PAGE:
Stephanie Fiorelli, Urban Assembly Deputy Director of Alumni Success
Say what you will about silly TikToks and trivial selfies but you’ve got to give it to them: Gen Z seeks out joy. It’s time we learn from them.
I’ll be the first to say that our public schools in NYC are in bad shape. That their admissions criteria promote inequity. That they are racist. But lately, a realization has been steadily rising through my rage: people are trying to do good. I don’t know Bill De Blasio. I don’t know Richard Carranza. I don’t know Eva Moskowitz or Michael Mulgrew. But I don’t think they’re trying to make schools worse. That’s been the outcome, unfortunately, and yes, they must be held accountable because Black and Brown lives are at stake. But what if we took a cue from the young people at the center of this fight and viewed the world through a new pair of glasses?
Take a seat. Let the phoropter steady into place. Watch as the refracted glass flips and shifts before your eyes. Flip shift. Flip shift. Agree to settle on a different lens. Our kids know we’re fighting. Any local newsfeed tells them that. Any Instagram sound bite does, too. They know we’re fighting each other to save NYC schools. But I’m not sure it’s apparent that we’re fighting for them. We seem too invested in the fight, itself. Too excited by the thrill of it. For them, we need to start seeing things differently. We need to try as hard as they, to seek out the joy.
I’ve been reading a lot of Diane Ravitch’s work lately. It’s interesting to watch her views grow over time. One point she’s made recently is that we’ve been led to believe that the American public school system is failing. She asks one simple question: what if it’s not? What if “the overreliance on and misuse of testing and data have created a sense of crisis, lending credibility to claims that American public education is failing and in decline”? She goes on to point out that the media exposes us to this story, blinding in its clarity. That question — what if it’s not? — motivates me to choose a different lens. I’m not saying she’s right. I’m just saying: if her question helps me lean into joy, then I’m going to stay with it for a little while.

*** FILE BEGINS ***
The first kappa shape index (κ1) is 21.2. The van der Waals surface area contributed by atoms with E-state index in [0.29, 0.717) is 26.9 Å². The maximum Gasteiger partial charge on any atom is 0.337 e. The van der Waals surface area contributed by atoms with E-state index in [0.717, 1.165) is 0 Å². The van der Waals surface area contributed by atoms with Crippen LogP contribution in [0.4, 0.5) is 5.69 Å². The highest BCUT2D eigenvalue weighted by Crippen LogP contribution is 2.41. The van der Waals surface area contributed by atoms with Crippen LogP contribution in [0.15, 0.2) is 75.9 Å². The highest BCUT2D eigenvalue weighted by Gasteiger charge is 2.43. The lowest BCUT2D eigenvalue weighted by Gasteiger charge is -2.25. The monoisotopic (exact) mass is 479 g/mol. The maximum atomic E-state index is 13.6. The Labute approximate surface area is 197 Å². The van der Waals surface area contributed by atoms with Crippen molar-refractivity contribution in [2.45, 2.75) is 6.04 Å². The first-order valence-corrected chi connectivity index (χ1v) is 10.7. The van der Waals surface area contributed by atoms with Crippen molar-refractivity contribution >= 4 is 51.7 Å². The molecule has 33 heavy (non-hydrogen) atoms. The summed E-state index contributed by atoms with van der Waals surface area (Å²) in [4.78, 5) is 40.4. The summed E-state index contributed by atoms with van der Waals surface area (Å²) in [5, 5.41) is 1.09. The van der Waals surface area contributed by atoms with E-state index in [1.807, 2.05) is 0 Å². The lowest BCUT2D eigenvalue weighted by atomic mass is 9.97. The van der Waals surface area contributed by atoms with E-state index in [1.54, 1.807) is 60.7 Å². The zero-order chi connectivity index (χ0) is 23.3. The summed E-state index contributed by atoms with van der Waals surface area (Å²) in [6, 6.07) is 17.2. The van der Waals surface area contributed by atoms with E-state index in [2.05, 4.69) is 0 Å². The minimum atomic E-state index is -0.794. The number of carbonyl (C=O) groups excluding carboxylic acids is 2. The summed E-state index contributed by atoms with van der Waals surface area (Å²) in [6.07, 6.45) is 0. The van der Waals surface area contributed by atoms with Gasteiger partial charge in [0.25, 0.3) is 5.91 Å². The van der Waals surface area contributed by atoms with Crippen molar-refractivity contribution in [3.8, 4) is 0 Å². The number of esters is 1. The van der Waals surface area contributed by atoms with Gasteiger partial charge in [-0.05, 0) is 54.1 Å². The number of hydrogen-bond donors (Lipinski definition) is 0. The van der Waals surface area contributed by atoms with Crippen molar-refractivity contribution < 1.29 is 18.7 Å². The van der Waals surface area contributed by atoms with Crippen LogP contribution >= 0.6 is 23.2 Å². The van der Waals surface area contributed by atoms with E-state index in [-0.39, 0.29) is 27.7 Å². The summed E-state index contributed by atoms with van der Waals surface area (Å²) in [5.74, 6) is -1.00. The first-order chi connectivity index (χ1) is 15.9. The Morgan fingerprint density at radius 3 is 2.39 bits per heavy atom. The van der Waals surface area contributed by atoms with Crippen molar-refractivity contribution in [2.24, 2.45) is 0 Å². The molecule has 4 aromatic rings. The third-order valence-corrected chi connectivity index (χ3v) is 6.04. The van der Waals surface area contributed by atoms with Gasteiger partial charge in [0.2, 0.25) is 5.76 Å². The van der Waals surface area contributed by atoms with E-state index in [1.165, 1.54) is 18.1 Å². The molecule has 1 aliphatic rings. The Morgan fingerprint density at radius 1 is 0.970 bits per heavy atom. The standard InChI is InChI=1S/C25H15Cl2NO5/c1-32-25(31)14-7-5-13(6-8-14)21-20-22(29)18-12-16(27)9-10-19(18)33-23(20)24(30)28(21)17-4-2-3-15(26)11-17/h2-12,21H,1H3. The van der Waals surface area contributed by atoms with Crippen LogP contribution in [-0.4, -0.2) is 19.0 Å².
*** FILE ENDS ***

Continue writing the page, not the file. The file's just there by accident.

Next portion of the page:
I run a texting campaign at the Urban Assembly for 3,000 alumni. We keep Gen Z talking to us so they’re reminded of their greatness, encouraged by our advocacy, and engaged in heartening conversations. The system is designed for your failure, we admit to them, but rest assured, you got this and we are fighting with you.
This kind of engagement can work for adults. I’m not suggesting we send policy makers motivational texts. I wish it were that easy. What I’m saying, is that we should text our hundreds of thousands of middle and high schoolers. See what they think about their classrooms. Their buildings. Their playgrounds. Ask for their insight into their peers. Their teachers. Their principals. And here’s the most important one: ask them for help. Because they are the experts. They are the ones hustling through hot trains, policed hallways, crowded classrooms to make sense of the curriculum over which we fight. How dare we not ask them for help as we rebuild their so-called public school system. And once they start talking — and trust me, they will — their voices can populate digital pages like these and their eyes can occupy Instas like yours to remind, to nudge this jaded, troubled leadership of ours into remembering what it means to be great. To find their way to an education of joy.
We need to choose a lens that builds our kids into its frame. And like my Gen Z daughter who as I write this dances alone in her room for a TikTok audience she only barely fathoms, we too must make our way to the joy that, unobtrusively but unmistakably, awaits for us on the other side.